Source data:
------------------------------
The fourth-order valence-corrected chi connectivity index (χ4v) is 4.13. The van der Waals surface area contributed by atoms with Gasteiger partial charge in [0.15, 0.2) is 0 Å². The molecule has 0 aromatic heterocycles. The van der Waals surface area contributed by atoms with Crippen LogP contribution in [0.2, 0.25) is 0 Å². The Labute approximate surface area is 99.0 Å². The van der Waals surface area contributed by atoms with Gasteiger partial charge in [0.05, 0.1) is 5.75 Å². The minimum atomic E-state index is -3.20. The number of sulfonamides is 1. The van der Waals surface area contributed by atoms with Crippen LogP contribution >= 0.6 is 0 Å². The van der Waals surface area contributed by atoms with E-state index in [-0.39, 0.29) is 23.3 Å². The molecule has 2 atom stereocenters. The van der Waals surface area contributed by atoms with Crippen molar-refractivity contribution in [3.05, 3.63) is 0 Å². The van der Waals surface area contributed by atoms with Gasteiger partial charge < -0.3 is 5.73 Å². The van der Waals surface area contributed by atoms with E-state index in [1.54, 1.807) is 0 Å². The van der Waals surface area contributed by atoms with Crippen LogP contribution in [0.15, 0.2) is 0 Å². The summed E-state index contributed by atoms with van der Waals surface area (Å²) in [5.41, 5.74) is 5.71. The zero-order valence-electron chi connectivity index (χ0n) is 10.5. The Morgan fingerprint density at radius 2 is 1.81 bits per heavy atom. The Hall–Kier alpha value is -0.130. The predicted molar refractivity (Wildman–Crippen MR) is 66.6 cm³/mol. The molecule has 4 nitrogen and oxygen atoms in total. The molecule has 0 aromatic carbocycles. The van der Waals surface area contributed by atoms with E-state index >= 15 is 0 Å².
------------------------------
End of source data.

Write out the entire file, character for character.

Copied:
The fourth-order valence-corrected chi connectivity index (χ4v) is 4.13. The van der Waals surface area contributed by atoms with Gasteiger partial charge in [0.15, 0.2) is 0 Å². The molecule has 0 aromatic heterocycles. The van der Waals surface area contributed by atoms with Crippen LogP contribution in [0.2, 0.25) is 0 Å². The Labute approximate surface area is 99.0 Å². The van der Waals surface area contributed by atoms with Gasteiger partial charge in [0.05, 0.1) is 5.75 Å². The minimum atomic E-state index is -3.20. The number of sulfonamides is 1. The van der Waals surface area contributed by atoms with Crippen LogP contribution >= 0.6 is 0 Å². The van der Waals surface area contributed by atoms with E-state index in [-0.39, 0.29) is 23.3 Å². The molecule has 2 atom stereocenters. The van der Waals surface area contributed by atoms with Crippen molar-refractivity contribution in [3.05, 3.63) is 0 Å². The van der Waals surface area contributed by atoms with Gasteiger partial charge < -0.3 is 5.73 Å². The van der Waals surface area contributed by atoms with E-state index in [1.54, 1.807) is 0 Å². The van der Waals surface area contributed by atoms with Crippen LogP contribution in [0.15, 0.2) is 0 Å². The summed E-state index contributed by atoms with van der Waals surface area (Å²) in [5.41, 5.74) is 5.71. The zero-order valence-electron chi connectivity index (χ0n) is 10.5. The Morgan fingerprint density at radius 2 is 1.81 bits per heavy atom. The Hall–Kier alpha value is -0.130. The predicted molar refractivity (Wildman–Crippen MR) is 66.6 cm³/mol. The molecule has 4 nitrogen and oxygen atoms in total. The molecule has 0 aromatic carbocycles. The van der Waals surface area contributed by atoms with E-state index >= 15 is 0 Å².